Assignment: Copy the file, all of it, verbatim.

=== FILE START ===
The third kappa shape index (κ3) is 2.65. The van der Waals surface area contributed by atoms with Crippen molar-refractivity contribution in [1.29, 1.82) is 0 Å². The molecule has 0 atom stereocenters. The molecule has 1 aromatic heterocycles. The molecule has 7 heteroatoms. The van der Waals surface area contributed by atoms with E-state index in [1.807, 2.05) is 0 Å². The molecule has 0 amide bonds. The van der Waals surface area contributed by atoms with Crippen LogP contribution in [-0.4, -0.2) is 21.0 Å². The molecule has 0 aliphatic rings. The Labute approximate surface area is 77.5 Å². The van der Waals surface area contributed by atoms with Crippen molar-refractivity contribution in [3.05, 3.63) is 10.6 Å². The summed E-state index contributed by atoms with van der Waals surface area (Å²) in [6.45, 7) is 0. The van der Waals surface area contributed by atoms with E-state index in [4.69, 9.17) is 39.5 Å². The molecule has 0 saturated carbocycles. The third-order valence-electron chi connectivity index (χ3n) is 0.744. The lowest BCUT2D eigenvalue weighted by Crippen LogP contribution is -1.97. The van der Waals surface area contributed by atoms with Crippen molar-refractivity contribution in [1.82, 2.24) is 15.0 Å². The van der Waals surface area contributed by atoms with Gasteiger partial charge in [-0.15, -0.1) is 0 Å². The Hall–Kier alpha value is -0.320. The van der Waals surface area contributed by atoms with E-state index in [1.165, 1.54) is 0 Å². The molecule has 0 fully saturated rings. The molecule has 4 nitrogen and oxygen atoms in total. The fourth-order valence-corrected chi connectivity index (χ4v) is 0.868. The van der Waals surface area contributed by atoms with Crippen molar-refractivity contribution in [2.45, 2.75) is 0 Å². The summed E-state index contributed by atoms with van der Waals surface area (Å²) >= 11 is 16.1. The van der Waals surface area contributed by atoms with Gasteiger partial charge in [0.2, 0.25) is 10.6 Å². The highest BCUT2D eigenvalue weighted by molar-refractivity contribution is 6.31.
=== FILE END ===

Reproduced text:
The third kappa shape index (κ3) is 2.65. The van der Waals surface area contributed by atoms with Crippen molar-refractivity contribution in [1.29, 1.82) is 0 Å². The molecule has 0 atom stereocenters. The molecule has 1 aromatic heterocycles. The molecule has 7 heteroatoms. The van der Waals surface area contributed by atoms with E-state index in [1.807, 2.05) is 0 Å². The molecule has 0 amide bonds. The van der Waals surface area contributed by atoms with Crippen LogP contribution in [-0.4, -0.2) is 21.0 Å². The molecule has 0 aliphatic rings. The Labute approximate surface area is 77.5 Å². The van der Waals surface area contributed by atoms with Crippen molar-refractivity contribution in [3.05, 3.63) is 10.6 Å². The summed E-state index contributed by atoms with van der Waals surface area (Å²) in [6.45, 7) is 0. The van der Waals surface area contributed by atoms with E-state index in [4.69, 9.17) is 39.5 Å². The molecule has 0 saturated carbocycles. The third-order valence-electron chi connectivity index (χ3n) is 0.744. The lowest BCUT2D eigenvalue weighted by Crippen LogP contribution is -1.97. The van der Waals surface area contributed by atoms with Crippen molar-refractivity contribution in [1.82, 2.24) is 15.0 Å². The van der Waals surface area contributed by atoms with Gasteiger partial charge in [-0.15, -0.1) is 0 Å². The Hall–Kier alpha value is -0.320. The van der Waals surface area contributed by atoms with E-state index in [1.165, 1.54) is 0 Å². The molecule has 0 fully saturated rings. The molecule has 4 nitrogen and oxygen atoms in total. The fourth-order valence-corrected chi connectivity index (χ4v) is 0.868. The van der Waals surface area contributed by atoms with Crippen molar-refractivity contribution in [2.45, 2.75) is 0 Å². The summed E-state index contributed by atoms with van der Waals surface area (Å²) >= 11 is 16.1. The van der Waals surface area contributed by atoms with Gasteiger partial charge in [0.2, 0.25) is 10.6 Å². The highest BCUT2D eigenvalue weighted by molar-refractivity contribution is 6.31.